On one trace Ian adds a red plastic Fox Bait Flag. This acts as an additional sight target for feeding pike and the flash of red can really make a difference for what is primarily a sight-feeding species.

Ian’s Guide To Pike Location

1. Direct signs of fish
Even in the winter fry and small fish can be very active. Look for dimpling on the surface at first and last light during calm weather. The scattering of fry in response to a strike is also a dead giveaway.

2. Indirect signs of fish
Don’t worry if you can’t see any prey fish – there are other signs of their presence and one of the most reliable is to watch out for birds that feed on fish. Grebes regularly diving over an area are always a great indication and even if he’d fished this session blind, the pair of kingfishers working the bay all day would have given Ian a pointer. When it comes to pike location, even cormorants have their uses!

3. Wind direction
A good blow moves food items across a water and the fish that feed on it are quick to follow, especially if it’s from the south or west. You can be sure the predators will be tracking any fish movements, so keep wrapped up and fish with that wind in your face. Think twice in northerly or easterly blows though – they can be very cold and the prey fish may just stay on the back of them!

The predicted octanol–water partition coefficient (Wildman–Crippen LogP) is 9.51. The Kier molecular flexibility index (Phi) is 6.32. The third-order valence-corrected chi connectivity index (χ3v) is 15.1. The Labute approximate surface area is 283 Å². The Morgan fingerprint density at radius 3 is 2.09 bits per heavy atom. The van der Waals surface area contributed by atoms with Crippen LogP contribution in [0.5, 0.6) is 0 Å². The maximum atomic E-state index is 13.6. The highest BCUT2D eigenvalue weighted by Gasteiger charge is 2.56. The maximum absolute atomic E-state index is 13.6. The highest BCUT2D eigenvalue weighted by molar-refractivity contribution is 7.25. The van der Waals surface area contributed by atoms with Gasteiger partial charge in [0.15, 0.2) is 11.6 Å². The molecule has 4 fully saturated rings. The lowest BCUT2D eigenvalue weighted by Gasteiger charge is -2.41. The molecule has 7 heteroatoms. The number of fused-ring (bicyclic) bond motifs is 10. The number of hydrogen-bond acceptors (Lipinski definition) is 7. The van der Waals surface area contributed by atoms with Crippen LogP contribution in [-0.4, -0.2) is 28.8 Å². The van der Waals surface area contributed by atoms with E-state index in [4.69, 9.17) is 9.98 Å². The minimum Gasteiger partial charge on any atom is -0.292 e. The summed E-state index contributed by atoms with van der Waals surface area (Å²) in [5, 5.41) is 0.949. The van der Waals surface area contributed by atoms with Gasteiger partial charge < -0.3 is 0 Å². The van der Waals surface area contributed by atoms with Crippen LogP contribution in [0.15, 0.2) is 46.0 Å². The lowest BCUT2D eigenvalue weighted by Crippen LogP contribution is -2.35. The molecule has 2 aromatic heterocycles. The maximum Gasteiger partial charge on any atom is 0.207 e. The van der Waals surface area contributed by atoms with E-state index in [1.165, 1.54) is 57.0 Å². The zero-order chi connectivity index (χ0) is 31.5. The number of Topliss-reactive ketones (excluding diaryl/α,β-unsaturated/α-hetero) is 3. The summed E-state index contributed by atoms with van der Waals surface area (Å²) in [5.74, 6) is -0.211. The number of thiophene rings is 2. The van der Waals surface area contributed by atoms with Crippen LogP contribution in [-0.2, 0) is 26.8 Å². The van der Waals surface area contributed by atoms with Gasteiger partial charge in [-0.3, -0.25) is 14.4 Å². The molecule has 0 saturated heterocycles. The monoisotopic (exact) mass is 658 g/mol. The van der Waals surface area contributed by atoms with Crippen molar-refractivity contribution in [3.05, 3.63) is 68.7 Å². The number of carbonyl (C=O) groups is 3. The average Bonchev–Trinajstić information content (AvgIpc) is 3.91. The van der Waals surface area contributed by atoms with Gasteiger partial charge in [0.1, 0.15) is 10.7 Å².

Ian fixes a Fox Stubby Sinker above the swivel to match the loading of his float.
To set the required depth, Ian has two float stops placed two feet above his float.

4. Snags and shelter
Pike are ambush predators built for short bursts of speed rather than sustained swimming so will always seek out areas of cover to strike from. Fry and other prey fish look for a roof over their heads too so I’m always keen to cover any such areas, however small, with a bait.

5. Marginal drop-offs
With eyes set high on their head, pike are built to strike from below and many of my favourite swims are at the bottom of marginal drop-offs where the pike patrol look to sight their prey silhouetted against the sky above. Whatever water he’s on, Ian will always put one bait in the edge where the water begins to deepen off.

6. Seasonal preferences
Time of year also plays a major part in location. Now, at the back end of the season, pike will be beginning to think about spawning in many fisheries so check out any shallow, snaggy bays for signs of activity.